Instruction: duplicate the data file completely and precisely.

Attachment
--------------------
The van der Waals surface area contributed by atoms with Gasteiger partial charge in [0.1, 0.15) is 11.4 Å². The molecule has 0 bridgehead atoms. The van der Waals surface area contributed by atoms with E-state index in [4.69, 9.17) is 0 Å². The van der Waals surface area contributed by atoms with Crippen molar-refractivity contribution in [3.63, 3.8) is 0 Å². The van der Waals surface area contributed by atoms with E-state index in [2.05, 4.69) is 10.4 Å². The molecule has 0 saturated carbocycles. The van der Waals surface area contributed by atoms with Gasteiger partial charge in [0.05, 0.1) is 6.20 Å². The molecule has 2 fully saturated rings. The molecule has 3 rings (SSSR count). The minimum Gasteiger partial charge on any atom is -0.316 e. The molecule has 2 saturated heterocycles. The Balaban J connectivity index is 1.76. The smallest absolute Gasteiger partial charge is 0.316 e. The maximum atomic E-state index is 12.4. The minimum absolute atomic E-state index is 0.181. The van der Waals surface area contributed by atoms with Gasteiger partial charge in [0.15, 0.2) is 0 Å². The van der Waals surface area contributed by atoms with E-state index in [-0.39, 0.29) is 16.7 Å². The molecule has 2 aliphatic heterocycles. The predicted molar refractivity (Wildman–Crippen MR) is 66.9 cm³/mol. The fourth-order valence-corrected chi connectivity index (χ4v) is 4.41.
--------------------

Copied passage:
The van der Waals surface area contributed by atoms with Gasteiger partial charge in [0.1, 0.15) is 11.4 Å². The molecule has 0 bridgehead atoms. The van der Waals surface area contributed by atoms with E-state index in [4.69, 9.17) is 0 Å². The van der Waals surface area contributed by atoms with Crippen molar-refractivity contribution in [3.63, 3.8) is 0 Å². The van der Waals surface area contributed by atoms with E-state index in [2.05, 4.69) is 10.4 Å². The molecule has 0 saturated carbocycles. The van der Waals surface area contributed by atoms with Gasteiger partial charge in [0.05, 0.1) is 6.20 Å². The molecule has 2 fully saturated rings. The molecule has 3 rings (SSSR count). The minimum Gasteiger partial charge on any atom is -0.316 e. The molecule has 2 saturated heterocycles. The Balaban J connectivity index is 1.76. The smallest absolute Gasteiger partial charge is 0.316 e. The maximum atomic E-state index is 12.4. The minimum absolute atomic E-state index is 0.181. The van der Waals surface area contributed by atoms with Gasteiger partial charge in [0.15, 0.2) is 0 Å². The van der Waals surface area contributed by atoms with E-state index in [-0.39, 0.29) is 16.7 Å². The molecule has 2 aliphatic heterocycles. The predicted molar refractivity (Wildman–Crippen MR) is 66.9 cm³/mol. The fourth-order valence-corrected chi connectivity index (χ4v) is 4.41.